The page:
Soviet Media Praise Troops Leaving Afghanistan With AM-Afghanistan, Bjt
MOSCOW (AP) _ State television showed the ceremonial departure from Kabul of some of the last Soviet soldiers Monday and praised what the soldiers had done, but it did not mention the misgivings some expressed.
It said they were the last Red Army soldiers in the Afghan capital. But others remained after the plane left, and a colonel said they would be gone by Wednesday, the deadline for Soviet withdrawal from Afghanistan.
The evening television news program ″Vremya″ began its international segment with videotape from Kabul and the border town of Termez in what has become a nightly ritual as the pullout nears its end.
Media reports generally praise the soldiers for ″fulfilling their internationalist duty″ in Afghanistan and stress the themes of patriotism and heroism.
Soviet soldiers were shown at the Kabul airport Monday standing in front of transport planes and a crowd of foreign reporters. The troops, the broadcast said, had helped distribute food to the capital, which has suffered shortages as anti-government guerrillas enforce a blockade.
″It occurs to me that this will not be forgotten by the thousands of women, old women and children of Kabul,″ the ″Vremya″ correspondent said.
The correspondent then interviewed Vyacheslav Ryabinin, the last soldier at the airport to board a Soviet plane for home. He said he had served one year and four months and was looking forward to rejoining his relatives in the Soviet Union.
The soldiers then were shown boarding a transport plane and flying home.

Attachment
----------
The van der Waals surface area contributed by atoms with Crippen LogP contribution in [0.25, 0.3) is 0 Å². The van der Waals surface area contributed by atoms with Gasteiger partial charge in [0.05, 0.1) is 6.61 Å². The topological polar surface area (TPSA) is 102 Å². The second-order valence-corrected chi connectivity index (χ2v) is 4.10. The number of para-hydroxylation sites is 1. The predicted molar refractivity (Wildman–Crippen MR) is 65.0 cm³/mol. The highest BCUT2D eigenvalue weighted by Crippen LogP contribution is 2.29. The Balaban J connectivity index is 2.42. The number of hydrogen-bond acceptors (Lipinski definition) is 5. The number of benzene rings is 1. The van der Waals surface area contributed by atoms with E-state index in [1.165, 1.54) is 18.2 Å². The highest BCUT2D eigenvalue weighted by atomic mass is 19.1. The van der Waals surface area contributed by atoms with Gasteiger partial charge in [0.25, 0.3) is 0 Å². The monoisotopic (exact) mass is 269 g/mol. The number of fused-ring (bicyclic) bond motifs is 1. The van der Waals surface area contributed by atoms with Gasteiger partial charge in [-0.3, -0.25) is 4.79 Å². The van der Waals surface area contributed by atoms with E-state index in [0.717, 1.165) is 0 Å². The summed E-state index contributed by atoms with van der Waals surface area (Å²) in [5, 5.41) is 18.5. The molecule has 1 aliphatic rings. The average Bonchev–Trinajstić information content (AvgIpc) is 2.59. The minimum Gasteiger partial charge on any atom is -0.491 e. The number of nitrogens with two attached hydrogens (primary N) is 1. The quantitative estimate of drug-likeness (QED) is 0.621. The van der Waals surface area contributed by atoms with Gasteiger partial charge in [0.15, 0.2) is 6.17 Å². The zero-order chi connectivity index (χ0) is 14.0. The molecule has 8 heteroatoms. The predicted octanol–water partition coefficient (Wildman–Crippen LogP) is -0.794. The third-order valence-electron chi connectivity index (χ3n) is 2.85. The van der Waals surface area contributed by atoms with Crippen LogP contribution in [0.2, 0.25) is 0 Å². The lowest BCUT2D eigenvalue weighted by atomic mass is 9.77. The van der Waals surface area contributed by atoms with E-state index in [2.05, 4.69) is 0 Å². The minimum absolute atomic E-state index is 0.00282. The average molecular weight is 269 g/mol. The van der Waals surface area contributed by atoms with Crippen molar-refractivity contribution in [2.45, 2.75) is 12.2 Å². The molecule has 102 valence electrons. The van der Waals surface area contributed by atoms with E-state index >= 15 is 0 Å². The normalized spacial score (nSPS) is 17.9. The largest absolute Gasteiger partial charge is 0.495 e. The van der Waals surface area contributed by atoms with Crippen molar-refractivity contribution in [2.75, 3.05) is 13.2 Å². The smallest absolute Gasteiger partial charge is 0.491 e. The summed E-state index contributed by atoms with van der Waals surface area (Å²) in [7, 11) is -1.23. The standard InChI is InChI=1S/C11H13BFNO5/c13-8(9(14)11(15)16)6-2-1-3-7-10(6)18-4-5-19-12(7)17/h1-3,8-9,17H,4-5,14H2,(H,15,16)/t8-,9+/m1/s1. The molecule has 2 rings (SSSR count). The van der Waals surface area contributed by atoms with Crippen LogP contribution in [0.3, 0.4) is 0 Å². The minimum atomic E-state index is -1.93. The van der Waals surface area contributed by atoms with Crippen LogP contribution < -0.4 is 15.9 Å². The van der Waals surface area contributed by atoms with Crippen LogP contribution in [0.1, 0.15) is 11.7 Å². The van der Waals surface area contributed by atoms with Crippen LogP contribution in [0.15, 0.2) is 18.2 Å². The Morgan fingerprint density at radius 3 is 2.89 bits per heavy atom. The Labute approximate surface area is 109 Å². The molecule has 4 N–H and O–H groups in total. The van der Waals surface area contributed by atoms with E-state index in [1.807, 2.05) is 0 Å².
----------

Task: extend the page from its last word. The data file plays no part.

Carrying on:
″After a command, the last Soviet soldiers of the Kabul garrison scaled the ramp,″ the official news agency Tass said in an upbeat report. ″Ryabinin waved his hand and the metal door of the plane was closed. The liner took off, heading for the Soviet Union.″
Neither the Tass nor ″Vremya″ reports mentioned the misgivings some soldiers have expressed after the nine-year Soviet intervention. One 20-year- old paratrooper told The Associated Press at the airport before departing: ″I think it could have been done peacefully. I think it was a big mistake.″ He did not give his name.
Wednesday is the deadline in a U.N.-mediated accord for the Soviet Union to have all its troops out of Afghanistan. The Kremlin sent more than 100,000 soldiers into the country in December 1979. Tass said Monday that more than 3,000 soldiers a day were streaming through the Soviet border towns of Termez and Kushka.
″Vremya″ showed armored personnel carriers carrying red flags crossing into the Soviet Union at Termez. Women carrying red roses and red carnations stood waiting for their loved ones. The correspondent said World War II veterans were among those welcoming the returning soldiers.